As you are probably all aware of, people have a favour for using either their right or their left hand. This is the result of lateralisation (division) of the brain in two hemispheres, with each its own distinct functions. However, what most of you probably are not aware of is that there is also a lateralisation in the way humans carry their new-born children. Decades of research shows that mothers prefer to carry their baby on the left side of their body using their left arm . It is still unknown which factors determine the development of this asymmetry of the nervous system, but there are several theories explaining the lateralisation of cradling a child .
The first to study lateralisation in cradling was Salk in 1960. He found a general left-side bias across almost three hundred tested mothers: 83% of them cradled on the left body side, irrespective of their preferred hand side . He concluded that by carrying a baby on the left body side, the child is able to hear it’s mother’s heartbeat because of the anatomical location of the heart. Nonetheless, the heartbeat hypothesis may be inconclusive, since a case-study performed in a mother with her heart on the right body side (a congenital condition called dextrocardia) showed that she also carried her child on the left side of the body .
Two other major hypotheses were generated to explain the leftward asymmetry in cradling. The first being emotional bias, the second being motor bias [1, 3]. The emotional bias hypothesis explains the asymmetry of cradling by the fact that emotional processing takes place mainly in the right hemisphere . Parents prefer to hold the child in their left visual field, which is projected onto the right hemisphere . This effect seems to be associated with the child’s age, because in mothers, the strongest preference to hold the baby on the left is being found directly after birth . This bias decreases after 12 weeks. The idea is that when the baby is born, mothers may have a stronger left-side bias driven by emotions . As the baby ages, mothers start to multitask. This brings us to the second hypothesis, namely the motor bias hypothesis. From an evolutionary perspective, a leftward cradling bias may lead to a natural selection of right-handedness, because this allows mothers to multitask while carrying their baby . Furthermore, a recent meta-analysis on this topic describes that males are less left-lateralized during infant holding compared to women . This could be explained by the emotional bond mothers have with their new-born children. Moreover, the emotional and motor hypotheses may be connected with each other, as the emotional state seems to alter the side of embraces . In a study by Packheiser et al., participants performed more left-sided embraces in emotional situations like reunions and farewells, compared to more neutral situations like greetings . So, when socializing, if you are doubting which way to go, left is emotionally right.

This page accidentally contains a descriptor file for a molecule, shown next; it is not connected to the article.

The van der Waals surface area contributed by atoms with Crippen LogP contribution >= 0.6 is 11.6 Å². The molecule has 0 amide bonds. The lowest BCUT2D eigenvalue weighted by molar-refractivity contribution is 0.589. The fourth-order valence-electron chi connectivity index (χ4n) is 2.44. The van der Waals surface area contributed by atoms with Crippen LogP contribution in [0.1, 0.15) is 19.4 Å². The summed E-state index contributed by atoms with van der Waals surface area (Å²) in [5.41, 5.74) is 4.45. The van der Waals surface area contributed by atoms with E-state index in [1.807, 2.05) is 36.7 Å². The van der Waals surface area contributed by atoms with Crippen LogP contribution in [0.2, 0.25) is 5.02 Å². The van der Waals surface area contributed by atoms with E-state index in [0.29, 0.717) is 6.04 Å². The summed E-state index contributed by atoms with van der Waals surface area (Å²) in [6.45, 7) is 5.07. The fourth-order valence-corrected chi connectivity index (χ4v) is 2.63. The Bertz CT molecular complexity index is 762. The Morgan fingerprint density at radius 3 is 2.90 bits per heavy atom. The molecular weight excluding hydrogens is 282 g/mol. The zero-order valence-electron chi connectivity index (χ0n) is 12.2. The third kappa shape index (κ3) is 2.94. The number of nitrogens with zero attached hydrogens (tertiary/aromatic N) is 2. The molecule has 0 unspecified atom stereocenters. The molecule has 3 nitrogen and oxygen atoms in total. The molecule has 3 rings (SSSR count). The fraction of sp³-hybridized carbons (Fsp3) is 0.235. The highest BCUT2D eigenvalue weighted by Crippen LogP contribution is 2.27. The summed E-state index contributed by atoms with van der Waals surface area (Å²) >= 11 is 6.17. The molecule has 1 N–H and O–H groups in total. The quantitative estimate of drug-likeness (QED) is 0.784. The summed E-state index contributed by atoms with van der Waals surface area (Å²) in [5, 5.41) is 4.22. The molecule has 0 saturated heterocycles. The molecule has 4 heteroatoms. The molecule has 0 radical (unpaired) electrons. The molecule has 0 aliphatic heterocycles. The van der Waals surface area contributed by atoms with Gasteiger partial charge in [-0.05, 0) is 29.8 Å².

Packheiser, J., et al. Handedness and sex effects on lateral biases in human cradling: Three meta-analyses. Neurosci Biobehav Rev 104, 30-42 (2019).
 Todd, B. & Butterworth, G. Her heart is in the right place: an investigation of the ‘heartbeat hypothesis’ as an explanation of the left side cradling preference in a mother with dextrocardia. Early Dev. Parent. 7, 229-233 (1998).
 Ocklenburg, S., et al. Hugs and kisses – The role of motor preferences and emotional lateralization for hemispheric asymmetries in human social touch. Neurosci Biobehav Rev 95, 353-360 (2018).
 Packheiser, J., et al. Embracing your emotions: affective state impacts lateralisation of human embraces. Psychol Res 83, 26-36 (2019).